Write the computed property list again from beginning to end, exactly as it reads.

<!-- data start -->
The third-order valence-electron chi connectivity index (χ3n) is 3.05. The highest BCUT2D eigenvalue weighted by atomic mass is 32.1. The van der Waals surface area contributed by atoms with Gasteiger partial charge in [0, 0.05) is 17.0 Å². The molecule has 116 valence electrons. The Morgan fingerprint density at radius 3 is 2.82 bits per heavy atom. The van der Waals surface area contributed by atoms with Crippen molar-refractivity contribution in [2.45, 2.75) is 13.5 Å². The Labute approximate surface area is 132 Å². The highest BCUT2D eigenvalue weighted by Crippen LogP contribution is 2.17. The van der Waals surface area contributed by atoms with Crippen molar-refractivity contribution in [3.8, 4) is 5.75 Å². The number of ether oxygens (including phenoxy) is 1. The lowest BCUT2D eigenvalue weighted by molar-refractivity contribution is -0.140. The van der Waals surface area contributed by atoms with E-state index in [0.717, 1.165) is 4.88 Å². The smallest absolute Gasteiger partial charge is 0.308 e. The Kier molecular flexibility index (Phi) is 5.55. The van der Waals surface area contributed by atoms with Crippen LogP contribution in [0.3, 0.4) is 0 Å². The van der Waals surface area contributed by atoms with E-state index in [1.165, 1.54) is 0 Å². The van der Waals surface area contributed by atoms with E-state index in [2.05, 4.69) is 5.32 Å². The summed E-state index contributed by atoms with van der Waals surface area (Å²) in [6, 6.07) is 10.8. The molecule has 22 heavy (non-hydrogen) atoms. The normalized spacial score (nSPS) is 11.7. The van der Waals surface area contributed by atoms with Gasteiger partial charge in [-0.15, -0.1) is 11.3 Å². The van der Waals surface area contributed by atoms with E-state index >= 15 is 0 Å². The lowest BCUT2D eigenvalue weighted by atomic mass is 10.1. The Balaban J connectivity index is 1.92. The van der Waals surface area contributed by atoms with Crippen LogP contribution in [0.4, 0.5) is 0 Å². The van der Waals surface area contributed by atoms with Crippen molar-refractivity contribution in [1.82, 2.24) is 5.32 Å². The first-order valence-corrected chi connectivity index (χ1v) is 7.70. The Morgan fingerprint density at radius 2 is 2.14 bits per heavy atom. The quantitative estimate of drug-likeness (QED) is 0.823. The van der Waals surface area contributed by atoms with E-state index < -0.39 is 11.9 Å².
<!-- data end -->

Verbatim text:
The third-order valence-electron chi connectivity index (χ3n) is 3.05. The highest BCUT2D eigenvalue weighted by atomic mass is 32.1. The van der Waals surface area contributed by atoms with Gasteiger partial charge in [0, 0.05) is 17.0 Å². The molecule has 116 valence electrons. The Morgan fingerprint density at radius 3 is 2.82 bits per heavy atom. The van der Waals surface area contributed by atoms with Crippen molar-refractivity contribution in [2.45, 2.75) is 13.5 Å². The Labute approximate surface area is 132 Å². The highest BCUT2D eigenvalue weighted by Crippen LogP contribution is 2.17. The van der Waals surface area contributed by atoms with Crippen molar-refractivity contribution in [3.8, 4) is 5.75 Å². The number of ether oxygens (including phenoxy) is 1. The lowest BCUT2D eigenvalue weighted by molar-refractivity contribution is -0.140. The van der Waals surface area contributed by atoms with E-state index in [0.717, 1.165) is 4.88 Å². The smallest absolute Gasteiger partial charge is 0.308 e. The Kier molecular flexibility index (Phi) is 5.55. The van der Waals surface area contributed by atoms with Crippen LogP contribution in [0.3, 0.4) is 0 Å². The van der Waals surface area contributed by atoms with E-state index in [1.165, 1.54) is 0 Å². The van der Waals surface area contributed by atoms with E-state index in [2.05, 4.69) is 5.32 Å². The summed E-state index contributed by atoms with van der Waals surface area (Å²) in [6, 6.07) is 10.8. The molecule has 22 heavy (non-hydrogen) atoms. The normalized spacial score (nSPS) is 11.7. The van der Waals surface area contributed by atoms with Gasteiger partial charge in [-0.15, -0.1) is 11.3 Å². The van der Waals surface area contributed by atoms with E-state index >= 15 is 0 Å². The lowest BCUT2D eigenvalue weighted by atomic mass is 10.1. The Balaban J connectivity index is 1.92. The van der Waals surface area contributed by atoms with Crippen LogP contribution in [0.4, 0.5) is 0 Å². The van der Waals surface area contributed by atoms with Crippen molar-refractivity contribution in [1.82, 2.24) is 5.32 Å². The first-order valence-corrected chi connectivity index (χ1v) is 7.70. The Morgan fingerprint density at radius 2 is 2.14 bits per heavy atom. The quantitative estimate of drug-likeness (QED) is 0.823. The van der Waals surface area contributed by atoms with E-state index < -0.39 is 11.9 Å².